My daily readings 01/28/2010

  • tags: Ads, marketing

    • Our most advanced technology in a magical and revolutionary device at an unbelievable price.
    • Geeks are getting pissed off because this isn’t a real computer/doesn’t run OS X/doesn’t have XYZ/is a glorified iPod touch. This is because geeks know nothing about advertising, which is another way of saying they don’t know how people work
    • And guys, they have a point. This thing could save the publishing industry and the newspaper/magazine industry. It could revolutionize the digital fine arts. It does essentially everything that can possibly fit on a screen that size, almost unconsciously. It is so magic that it does things you’d never imagine wanting something to do. (There’s a hands-on video of a guy handing the iPad to his friend, and by the time the friend’s picked up the other end the screen’s flipped over and reoriented itself for him.)
    • Verizon launched a Droid ad two months ago that essentially let the world know how doomed they were. The ad showed a bunch of “iDon’t”s. iDon’t have 5 megapixels. iDon’t have multitasking. Item after item of flaws in the iPhone that this new technology could solve.

      Apple, meanwhile, showed a phone that could speak foreign languages at you, identify birdcalls in the wilderness, guide you through cities. They weren’t selling technical features. They were selling you magic. Real magic. The kind of magic where, thanks to world-class designers and programmers and marketers, it actually comes true.

    • Other companies are selling computers. Apple’s selling magic. Which one would you rather have?
  • tags: no_tag

    • This post adequately sums up my concerns.

      Here we have a device that doesn’t support USB thumbdrives, doesn’t support dropbox (at least system-wide, I assume the dropbox iphone app would work), is unable to run ruby or any of my other dev scripts/tools, cannot install firefox or firefox plugins, etc.

      I do not want to see computing head this direction.

    • My dad, mom, grandma, and grandpa can watch videos, look at photos of their kids/grandkids, send e-mails to their relatives oversees, and read their favorite books on it, all without the need for a “computer-savvy guy” who has to teach them how it works, and fix it when it’s broken. In other words, it’s a logical conclusion of the personal computer revolution. I understand you need to run your Ruby scripts, but this product was designed for the 99% of the people in this country instead. You’re not the target audience.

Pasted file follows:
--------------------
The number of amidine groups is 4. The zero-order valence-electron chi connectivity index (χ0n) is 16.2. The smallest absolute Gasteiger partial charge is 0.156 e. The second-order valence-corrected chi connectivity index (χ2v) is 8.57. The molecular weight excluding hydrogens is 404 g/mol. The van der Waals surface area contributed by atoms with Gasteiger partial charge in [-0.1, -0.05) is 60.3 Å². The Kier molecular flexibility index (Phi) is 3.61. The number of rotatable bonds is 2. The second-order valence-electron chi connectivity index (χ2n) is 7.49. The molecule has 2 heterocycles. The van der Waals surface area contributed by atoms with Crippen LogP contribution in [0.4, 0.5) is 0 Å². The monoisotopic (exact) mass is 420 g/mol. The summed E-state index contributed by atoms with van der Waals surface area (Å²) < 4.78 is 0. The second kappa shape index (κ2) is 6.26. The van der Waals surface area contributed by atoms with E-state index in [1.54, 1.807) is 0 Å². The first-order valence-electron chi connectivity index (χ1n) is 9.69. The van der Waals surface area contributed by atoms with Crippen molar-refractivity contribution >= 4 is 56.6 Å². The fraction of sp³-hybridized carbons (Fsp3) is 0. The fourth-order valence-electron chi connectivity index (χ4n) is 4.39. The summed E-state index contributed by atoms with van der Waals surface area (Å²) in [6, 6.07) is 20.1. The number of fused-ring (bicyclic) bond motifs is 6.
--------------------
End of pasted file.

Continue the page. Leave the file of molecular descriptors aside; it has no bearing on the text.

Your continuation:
• This is about far more than running your own Ruby scripts. It’s about the fact that true innovation cannot exist in such an environment. And the problem is, you will not see what you’re missing; people won’t bother developing new technologies that have no platform they can legally run on.

      Would the Web exist if Microsoft had been able to ban Netscape from running on Windows? What new, groundbreaking technologies are we missing out on because it’s not worth the time and effort to create something new if the platform vendor can simply forbid you from publishing it?

    • The App store and the iPhone have fostered a colossal amount of innovation, and made a lot of normal non-techy people very, very happy. And a bunch of techies too.
    • >it being about my Mum being able to use it without having to phone me saying that it’s all gone wrong again

      You’re confusing correlation with causation. The fact that your Mum has been unable to use devices in the past is not _caused_ by the devices being open platforms. Lots of people can’t even operate a dvd player and they are certainly locked down devices. Being easy to operate and being locked down are mutually exclusive.

    • The logical conclusion of the personal computer revolution is the person doesn’t control their device?! That’s not revolutionary; that’s a return to the bad old days…
    • Yes, because most people don’t want a device. They want to be able to watch videos, read books and listen to music. The enabling device is incidental.
    • The iPad is a living room computer, a couch computer, a coffee-table computer. It won’t live on a desk, it will live in the places in a house that people live in. The goal is not to replace desktop computers, but to supplement them.
    • I heartily disagree. There’s a big difference, huge difference between “can barely” and “does it really fucking well”. The iPad shoots for the latter (we’ll see if it hits), the netbook’s mere existence is predicated on the former.

      If your definition of “can do the same” means “someone willing to bang their head hard enough and willing to live with a substandard user experience can do it”, sure. But IMHO we need to strive for a higher standard than that.

      After the iPod, the Mac, and the iPhone, I don’t think geeks still get why Apple is successful: they build devices that normal people actually want. I think there is some collective head-in-the-sand in the geek community because what people apparently want is not at all like what geeks want. The average user doesn’t want freedom, doesn’t want an open kernel, doesn’t give a shit about standards, they want to have a slick, usable, and intuitive user experience, and so far netbooks are failing hard at it.

      The average user doesn’t want the ability to hunt down zip files on obscure websites, downloading the file, and being able to run whatever app is inside. They like having a central place where all apps in the universe reside. This may or may not be good for the industry as a whole, but it is what our users desire.